Wow. Just wow. I have been a very busy blog writer/teacher as it has been report writing season here in Tasmania and I think I just got through. But in every spare breathing moment I have been poring over the Silent Legions material and creating a game that I could run because I needed a serious role-playing game to shake my games up a little! I can say that I was not disappointed in the least.
I made up a set of Gods, some cults, a Kelipot, some aliens and then nine places developed along the same lines as suggested in the book. It was a labour of love that gave me some fantastic place settings and made the world feel alive to me. I then worked on an adventure template for last night and in the end, sat back very happy with everything that I developed. The area was Tasmania, the adventure set largely in and around Burnie (the city about 20 kilometres from where I live) and the story elements considered and intriguing. I made a point of not using one of the red herring locations so there was some nice hidden material for the players to pick up on.
Putting the game up late last week I hoped to get enough people to run a game and in the end I got four players. They each wanted to play a different class so they were all represented. Libby Furr, Jesse Angell, P J Coombe and Craig Vial joined me for the mothers day bash. I was actually very nervous to be running this, despite the fact that I felt so well prepared. On the lead up to the game I kept double checking things. I tore up pieces of paper and put an infinitesimal amount of mini bookmarks in the rulebook, almost one a page it seemed. And then the game started.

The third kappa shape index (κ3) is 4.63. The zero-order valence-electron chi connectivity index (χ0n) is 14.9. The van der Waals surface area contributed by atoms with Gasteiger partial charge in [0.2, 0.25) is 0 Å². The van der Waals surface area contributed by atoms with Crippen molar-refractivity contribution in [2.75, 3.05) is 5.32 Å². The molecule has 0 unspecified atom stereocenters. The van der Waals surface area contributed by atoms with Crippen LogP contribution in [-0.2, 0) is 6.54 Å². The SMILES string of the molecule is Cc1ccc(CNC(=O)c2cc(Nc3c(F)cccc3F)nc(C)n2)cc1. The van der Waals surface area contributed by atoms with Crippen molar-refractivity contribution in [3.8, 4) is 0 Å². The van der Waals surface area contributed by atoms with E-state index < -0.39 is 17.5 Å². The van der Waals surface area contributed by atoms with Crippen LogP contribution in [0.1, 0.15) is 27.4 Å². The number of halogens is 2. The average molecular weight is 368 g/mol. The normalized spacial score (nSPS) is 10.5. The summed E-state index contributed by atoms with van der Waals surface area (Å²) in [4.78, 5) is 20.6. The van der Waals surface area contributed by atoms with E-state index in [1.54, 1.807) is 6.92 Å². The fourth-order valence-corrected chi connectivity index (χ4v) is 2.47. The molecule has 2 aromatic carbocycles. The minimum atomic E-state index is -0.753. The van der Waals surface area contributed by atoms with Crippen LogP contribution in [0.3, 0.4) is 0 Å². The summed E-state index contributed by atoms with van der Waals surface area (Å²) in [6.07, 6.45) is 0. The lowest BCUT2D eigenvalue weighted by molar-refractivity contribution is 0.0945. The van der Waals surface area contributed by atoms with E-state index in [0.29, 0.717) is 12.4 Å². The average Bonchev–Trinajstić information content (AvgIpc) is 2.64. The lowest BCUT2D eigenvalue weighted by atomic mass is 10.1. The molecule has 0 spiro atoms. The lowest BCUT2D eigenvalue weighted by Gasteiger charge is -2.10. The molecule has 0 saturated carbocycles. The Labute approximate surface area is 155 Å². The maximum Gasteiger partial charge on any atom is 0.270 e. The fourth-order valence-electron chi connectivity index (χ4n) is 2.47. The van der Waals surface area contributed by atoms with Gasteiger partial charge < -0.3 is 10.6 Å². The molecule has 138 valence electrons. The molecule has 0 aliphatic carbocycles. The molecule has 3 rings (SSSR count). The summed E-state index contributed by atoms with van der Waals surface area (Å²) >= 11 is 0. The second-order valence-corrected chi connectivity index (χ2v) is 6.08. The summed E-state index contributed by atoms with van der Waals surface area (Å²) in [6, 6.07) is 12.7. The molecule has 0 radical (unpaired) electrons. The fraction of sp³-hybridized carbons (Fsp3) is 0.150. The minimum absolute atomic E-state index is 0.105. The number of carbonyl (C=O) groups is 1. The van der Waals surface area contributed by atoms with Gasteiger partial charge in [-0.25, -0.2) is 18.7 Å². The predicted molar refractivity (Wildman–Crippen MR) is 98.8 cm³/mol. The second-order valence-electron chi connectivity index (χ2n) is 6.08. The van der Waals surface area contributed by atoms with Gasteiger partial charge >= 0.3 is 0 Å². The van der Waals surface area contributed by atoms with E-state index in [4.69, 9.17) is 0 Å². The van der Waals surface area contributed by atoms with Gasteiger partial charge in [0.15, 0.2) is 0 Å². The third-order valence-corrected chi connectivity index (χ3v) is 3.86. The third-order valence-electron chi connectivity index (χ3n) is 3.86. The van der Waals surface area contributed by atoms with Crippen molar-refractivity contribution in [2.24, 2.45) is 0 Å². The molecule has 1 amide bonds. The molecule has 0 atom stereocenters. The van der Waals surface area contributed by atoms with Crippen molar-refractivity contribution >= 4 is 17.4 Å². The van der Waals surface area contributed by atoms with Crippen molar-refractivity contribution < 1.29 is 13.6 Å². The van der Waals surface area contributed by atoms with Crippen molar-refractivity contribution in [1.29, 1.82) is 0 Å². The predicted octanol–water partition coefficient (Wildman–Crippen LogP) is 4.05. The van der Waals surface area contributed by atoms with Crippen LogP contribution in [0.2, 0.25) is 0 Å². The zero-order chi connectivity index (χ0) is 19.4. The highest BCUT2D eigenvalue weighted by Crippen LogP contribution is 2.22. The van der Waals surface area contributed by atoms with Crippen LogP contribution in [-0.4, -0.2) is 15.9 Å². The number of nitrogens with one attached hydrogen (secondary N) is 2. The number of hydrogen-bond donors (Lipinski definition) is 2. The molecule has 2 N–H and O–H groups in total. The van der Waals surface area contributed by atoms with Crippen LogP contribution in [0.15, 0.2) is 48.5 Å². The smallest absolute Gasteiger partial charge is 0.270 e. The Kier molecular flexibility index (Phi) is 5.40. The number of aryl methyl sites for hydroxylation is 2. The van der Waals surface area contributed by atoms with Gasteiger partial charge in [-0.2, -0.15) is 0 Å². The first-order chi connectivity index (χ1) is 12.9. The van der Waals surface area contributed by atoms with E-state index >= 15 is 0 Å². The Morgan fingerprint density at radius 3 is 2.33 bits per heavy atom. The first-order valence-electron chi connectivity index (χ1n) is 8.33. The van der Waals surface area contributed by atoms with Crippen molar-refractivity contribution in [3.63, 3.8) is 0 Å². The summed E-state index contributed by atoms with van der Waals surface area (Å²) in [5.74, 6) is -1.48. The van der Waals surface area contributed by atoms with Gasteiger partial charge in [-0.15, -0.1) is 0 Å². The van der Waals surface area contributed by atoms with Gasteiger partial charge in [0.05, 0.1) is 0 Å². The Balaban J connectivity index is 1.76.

I started with a brief of the rules once we had introduced ourselves – I had played with Libby and Craig before but Jesse and P J were new to me. I was delighted at the fact that the rules talk took me pretty much five minutes to explain. There are literally only three things that need to be explained in the way of dice rolling and the characters are pretty much self explanatory. One of the other things that I realised is there is a rules summary sheet in the book and I laid it open to that page. Of the bookmarks I used only one other and that was the suggested DC for checks. The rules are really that easy.